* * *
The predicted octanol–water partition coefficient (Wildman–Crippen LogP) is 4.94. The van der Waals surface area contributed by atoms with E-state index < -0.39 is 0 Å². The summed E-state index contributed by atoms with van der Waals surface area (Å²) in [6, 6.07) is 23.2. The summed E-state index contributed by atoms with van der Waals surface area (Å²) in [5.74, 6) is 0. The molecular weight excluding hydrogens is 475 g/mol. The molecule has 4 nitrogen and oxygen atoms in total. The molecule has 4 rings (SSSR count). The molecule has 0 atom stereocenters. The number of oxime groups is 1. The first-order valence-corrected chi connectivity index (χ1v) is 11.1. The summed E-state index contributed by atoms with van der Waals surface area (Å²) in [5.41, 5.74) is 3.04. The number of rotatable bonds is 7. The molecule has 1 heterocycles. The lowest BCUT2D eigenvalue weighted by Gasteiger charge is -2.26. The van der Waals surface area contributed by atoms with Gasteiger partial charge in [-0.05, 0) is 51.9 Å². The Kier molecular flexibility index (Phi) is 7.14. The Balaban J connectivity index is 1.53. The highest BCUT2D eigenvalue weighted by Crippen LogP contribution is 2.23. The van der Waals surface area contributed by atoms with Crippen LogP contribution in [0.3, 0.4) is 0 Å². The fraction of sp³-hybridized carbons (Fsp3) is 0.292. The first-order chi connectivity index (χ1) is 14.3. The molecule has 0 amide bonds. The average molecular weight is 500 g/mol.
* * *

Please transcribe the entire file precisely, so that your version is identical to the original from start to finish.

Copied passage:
The predicted octanol–water partition coefficient (Wildman–Crippen LogP) is 4.94. The van der Waals surface area contributed by atoms with E-state index < -0.39 is 0 Å². The summed E-state index contributed by atoms with van der Waals surface area (Å²) in [6, 6.07) is 23.2. The summed E-state index contributed by atoms with van der Waals surface area (Å²) in [5.74, 6) is 0. The molecular weight excluding hydrogens is 475 g/mol. The molecule has 4 nitrogen and oxygen atoms in total. The molecule has 4 rings (SSSR count). The molecule has 0 atom stereocenters. The number of oxime groups is 1. The first-order valence-corrected chi connectivity index (χ1v) is 11.1. The summed E-state index contributed by atoms with van der Waals surface area (Å²) in [5.41, 5.74) is 3.04. The number of rotatable bonds is 7. The molecule has 1 heterocycles. The lowest BCUT2D eigenvalue weighted by Gasteiger charge is -2.26. The van der Waals surface area contributed by atoms with Gasteiger partial charge in [-0.05, 0) is 51.9 Å². The Kier molecular flexibility index (Phi) is 7.14. The Balaban J connectivity index is 1.53. The highest BCUT2D eigenvalue weighted by Crippen LogP contribution is 2.23. The van der Waals surface area contributed by atoms with Crippen LogP contribution in [0.3, 0.4) is 0 Å². The fraction of sp³-hybridized carbons (Fsp3) is 0.292. The first-order chi connectivity index (χ1) is 14.3. The molecule has 0 amide bonds. The average molecular weight is 500 g/mol.